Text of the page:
A payroll supervisor bilked the Louisiana Supreme Court of $116,000 by setting up an elaborate web of fake judicial appointments and far-flung bank accounts, according to the State Police.
Authorities said Misty Wood, 38, of Meraux, embezzled the money in a string of transactions between April 2016 and February 2017.
The daring fraud was discovered after the Louisiana Legislative Auditor's Office conducted a routine audit of pay records.
Wood, also known as Misty Corb, was booked Thursday on 29 counts each of identity theft, computer fraud, malfeasance in office, public salary deduction and public payroll fraud. She was being held in lieu of $72,500 bail on Friday.
Police said the investigation began when auditors could not find the paperwork for a temporary assignment for a retired judge. The Supreme Court often appoints — and pays — retired judges to serve on an ad hoc basis in courtrooms where elected judges are absent for reasons such as illness.
The retired judge said he did not serve a temporary appointment in 2016.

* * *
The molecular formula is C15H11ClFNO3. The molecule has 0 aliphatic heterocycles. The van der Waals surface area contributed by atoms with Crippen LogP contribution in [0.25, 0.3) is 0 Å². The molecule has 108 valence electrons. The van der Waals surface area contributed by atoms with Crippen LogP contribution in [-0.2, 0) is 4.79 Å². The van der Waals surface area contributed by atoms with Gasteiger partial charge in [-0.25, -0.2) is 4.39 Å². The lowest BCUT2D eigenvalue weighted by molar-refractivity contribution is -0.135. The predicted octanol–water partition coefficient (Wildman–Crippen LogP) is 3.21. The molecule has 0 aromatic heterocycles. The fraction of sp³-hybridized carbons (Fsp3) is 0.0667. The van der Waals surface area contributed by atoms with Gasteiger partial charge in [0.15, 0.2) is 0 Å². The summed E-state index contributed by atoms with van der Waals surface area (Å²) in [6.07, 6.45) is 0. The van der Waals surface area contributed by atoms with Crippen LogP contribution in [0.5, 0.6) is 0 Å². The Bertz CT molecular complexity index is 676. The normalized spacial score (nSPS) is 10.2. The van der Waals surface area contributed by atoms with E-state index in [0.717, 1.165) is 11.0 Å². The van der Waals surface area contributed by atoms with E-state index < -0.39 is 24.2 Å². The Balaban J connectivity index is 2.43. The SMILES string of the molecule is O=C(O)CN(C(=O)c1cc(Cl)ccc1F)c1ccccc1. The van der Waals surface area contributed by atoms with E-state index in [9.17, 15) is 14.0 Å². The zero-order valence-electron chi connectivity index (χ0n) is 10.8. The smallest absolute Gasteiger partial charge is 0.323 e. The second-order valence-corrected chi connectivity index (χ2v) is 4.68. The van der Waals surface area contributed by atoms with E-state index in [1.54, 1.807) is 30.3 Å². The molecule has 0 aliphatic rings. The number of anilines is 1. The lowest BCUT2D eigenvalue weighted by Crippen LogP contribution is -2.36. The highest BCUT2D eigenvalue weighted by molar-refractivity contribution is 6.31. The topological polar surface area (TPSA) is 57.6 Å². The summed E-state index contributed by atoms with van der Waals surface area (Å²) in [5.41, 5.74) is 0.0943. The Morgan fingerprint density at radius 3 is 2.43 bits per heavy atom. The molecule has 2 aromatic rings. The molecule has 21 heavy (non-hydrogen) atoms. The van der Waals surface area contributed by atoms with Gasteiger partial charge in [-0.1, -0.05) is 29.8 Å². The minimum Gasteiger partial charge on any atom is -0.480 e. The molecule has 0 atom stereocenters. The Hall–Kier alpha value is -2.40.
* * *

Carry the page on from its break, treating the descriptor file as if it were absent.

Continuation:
State Police said the audit revealed that Wood, who oversaw payroll in the Judicial Administrator’s Office, made a number of fraudulent pay requests in the name of inactive, retired judges.
Wood would make up fake assignments for the judges, then divert the money they would have earned into bank accounts she controlled, police said. She stashed the cash in banks as far away as Opelousas, Natchitoches and Greenwood, Mississippi, police said.
Wood made a total of $116,284.39 in fraudulent transactions, auditors concluded.
A spokesman for the Supreme Court confirmed that Wood was employed there from December 2015 to March 2017. He declined to comment further, citing the pending court case.
Wood’s husband declined to comment on the case when reached by telephone. He said she has not yet retained an attorney.
Online court records did not show any prior felony arrests for Wood.